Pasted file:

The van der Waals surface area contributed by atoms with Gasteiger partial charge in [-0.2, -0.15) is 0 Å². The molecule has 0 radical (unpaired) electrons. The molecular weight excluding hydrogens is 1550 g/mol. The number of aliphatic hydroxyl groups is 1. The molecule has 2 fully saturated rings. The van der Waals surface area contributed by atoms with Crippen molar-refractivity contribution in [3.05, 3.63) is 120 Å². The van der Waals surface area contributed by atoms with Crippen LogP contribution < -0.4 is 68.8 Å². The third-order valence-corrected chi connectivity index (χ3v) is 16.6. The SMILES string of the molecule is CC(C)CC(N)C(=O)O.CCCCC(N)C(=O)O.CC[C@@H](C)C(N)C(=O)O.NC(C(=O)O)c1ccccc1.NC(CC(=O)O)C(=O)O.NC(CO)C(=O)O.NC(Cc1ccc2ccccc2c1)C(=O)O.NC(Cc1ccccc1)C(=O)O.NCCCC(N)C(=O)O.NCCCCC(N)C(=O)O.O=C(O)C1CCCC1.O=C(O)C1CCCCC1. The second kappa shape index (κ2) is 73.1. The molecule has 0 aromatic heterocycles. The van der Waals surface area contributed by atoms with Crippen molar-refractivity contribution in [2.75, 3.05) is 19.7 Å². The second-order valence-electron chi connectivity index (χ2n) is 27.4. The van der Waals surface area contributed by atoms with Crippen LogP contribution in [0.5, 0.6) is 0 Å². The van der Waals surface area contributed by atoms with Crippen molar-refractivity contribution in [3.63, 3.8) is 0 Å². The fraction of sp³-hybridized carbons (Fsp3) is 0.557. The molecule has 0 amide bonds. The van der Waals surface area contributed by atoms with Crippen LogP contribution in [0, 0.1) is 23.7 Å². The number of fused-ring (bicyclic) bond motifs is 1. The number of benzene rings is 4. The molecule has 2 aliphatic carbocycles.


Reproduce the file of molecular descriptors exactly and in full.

The van der Waals surface area contributed by atoms with Gasteiger partial charge in [-0.2, -0.15) is 0 Å². The molecule has 0 radical (unpaired) electrons. The molecular weight excluding hydrogens is 1550 g/mol. The number of aliphatic hydroxyl groups is 1. The molecule has 2 fully saturated rings. The van der Waals surface area contributed by atoms with Crippen molar-refractivity contribution in [3.05, 3.63) is 120 Å². The van der Waals surface area contributed by atoms with Crippen LogP contribution < -0.4 is 68.8 Å². The third-order valence-corrected chi connectivity index (χ3v) is 16.6. The SMILES string of the molecule is CC(C)CC(N)C(=O)O.CCCCC(N)C(=O)O.CC[C@@H](C)C(N)C(=O)O.NC(C(=O)O)c1ccccc1.NC(CC(=O)O)C(=O)O.NC(CO)C(=O)O.NC(Cc1ccc2ccccc2c1)C(=O)O.NC(Cc1ccccc1)C(=O)O.NCCCC(N)C(=O)O.NCCCCC(N)C(=O)O.O=C(O)C1CCCC1.O=C(O)C1CCCCC1. The second kappa shape index (κ2) is 73.1. The molecule has 0 aromatic heterocycles. The van der Waals surface area contributed by atoms with Crippen molar-refractivity contribution in [2.75, 3.05) is 19.7 Å². The second-order valence-electron chi connectivity index (χ2n) is 27.4. The van der Waals surface area contributed by atoms with Crippen LogP contribution in [0.5, 0.6) is 0 Å². The van der Waals surface area contributed by atoms with Crippen molar-refractivity contribution in [3.63, 3.8) is 0 Å². The fraction of sp³-hybridized carbons (Fsp3) is 0.557. The molecule has 0 amide bonds. The van der Waals surface area contributed by atoms with Crippen LogP contribution in [0, 0.1) is 23.7 Å². The number of fused-ring (bicyclic) bond motifs is 1. The number of benzene rings is 4. The molecule has 2 aliphatic carbocycles.